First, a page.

About Small Claims Court

About Small Claims Court

The Small Claims Court is designed to hear disputes from natural persons valued at $7,500 or less ($5,000 if the suit is brought by an artificial entity such as a trust, LLC, or a Corporation). With very few exceptions, the parties must represent themselves. An attorney is only permitted to represent a party during a small claims appeal.

Regular civil litigation can be a very complicated and long process. Non-attorneys attempting to represent themselves are generally confused and overwhelmed by the many rules and requirements. Small Claims court is very different. It is meant to go faster than a lawsuit in Superior Court, and many procedural and evidentiary rules in regular civil court are relaxed or non-existent. Generally, a small claims case is resolved from between 1 to 2 months after it is filed.

Generally, any person or entity (for example, businesses, partnerships, or government agencies) can sue or be sued. To file a lawsuit a person must be 18 or older and be considered mentally competent. Lawsuits on a minor's behalf must be brought by a parent or guardian acting as a Guardian Ad Litem.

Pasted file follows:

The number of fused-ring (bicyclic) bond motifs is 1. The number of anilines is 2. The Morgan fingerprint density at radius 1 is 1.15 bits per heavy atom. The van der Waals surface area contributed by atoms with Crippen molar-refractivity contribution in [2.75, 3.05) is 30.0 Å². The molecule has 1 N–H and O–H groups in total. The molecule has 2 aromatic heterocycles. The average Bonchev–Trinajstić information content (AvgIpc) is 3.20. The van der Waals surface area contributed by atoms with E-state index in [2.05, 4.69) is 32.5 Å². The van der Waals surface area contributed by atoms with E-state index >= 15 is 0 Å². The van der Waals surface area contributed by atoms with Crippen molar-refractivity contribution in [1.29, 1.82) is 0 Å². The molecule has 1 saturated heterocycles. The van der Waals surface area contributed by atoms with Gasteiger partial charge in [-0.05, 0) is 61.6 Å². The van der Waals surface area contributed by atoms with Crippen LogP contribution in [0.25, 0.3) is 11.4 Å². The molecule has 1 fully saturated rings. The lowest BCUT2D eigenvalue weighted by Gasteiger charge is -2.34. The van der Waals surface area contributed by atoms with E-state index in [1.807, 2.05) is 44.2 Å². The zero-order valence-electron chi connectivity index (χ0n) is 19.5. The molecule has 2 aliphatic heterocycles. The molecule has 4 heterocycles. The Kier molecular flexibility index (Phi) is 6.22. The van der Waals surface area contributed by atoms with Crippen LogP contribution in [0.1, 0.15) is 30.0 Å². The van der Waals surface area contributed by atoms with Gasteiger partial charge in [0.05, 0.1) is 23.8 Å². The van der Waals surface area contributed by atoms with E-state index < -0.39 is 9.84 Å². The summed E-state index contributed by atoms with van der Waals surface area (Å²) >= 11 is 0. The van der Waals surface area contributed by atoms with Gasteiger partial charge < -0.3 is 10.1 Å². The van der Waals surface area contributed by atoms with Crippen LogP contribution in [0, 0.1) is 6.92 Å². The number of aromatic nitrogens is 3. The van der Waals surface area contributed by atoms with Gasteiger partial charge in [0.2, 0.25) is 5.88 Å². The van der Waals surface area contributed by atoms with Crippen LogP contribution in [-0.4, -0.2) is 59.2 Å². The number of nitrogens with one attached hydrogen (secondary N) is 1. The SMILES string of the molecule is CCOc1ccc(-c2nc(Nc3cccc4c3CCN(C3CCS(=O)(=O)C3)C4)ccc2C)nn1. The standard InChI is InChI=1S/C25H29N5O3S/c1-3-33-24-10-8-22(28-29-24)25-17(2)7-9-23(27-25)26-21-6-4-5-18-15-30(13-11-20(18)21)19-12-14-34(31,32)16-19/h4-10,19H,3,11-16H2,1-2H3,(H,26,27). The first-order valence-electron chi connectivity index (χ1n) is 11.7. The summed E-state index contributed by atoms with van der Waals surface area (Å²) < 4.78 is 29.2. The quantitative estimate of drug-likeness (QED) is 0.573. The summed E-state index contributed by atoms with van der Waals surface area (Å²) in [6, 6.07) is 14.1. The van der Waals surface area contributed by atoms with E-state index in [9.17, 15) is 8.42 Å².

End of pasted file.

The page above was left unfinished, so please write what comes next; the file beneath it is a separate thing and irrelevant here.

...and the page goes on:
The small claims hearing itself typically lasts about fifteen minutes. The judge may announce his/her decision at your hearing or mail it within a few days. Claimants should go prepared to explain their case to a judge and should bring 3 copies of all evidence they wish to present.

Some rules governing Small Claims Court can be found in the Small Claims Act at Code of Civil Procedure Section 116.120 through 116.950. Online search: Search CA LAW.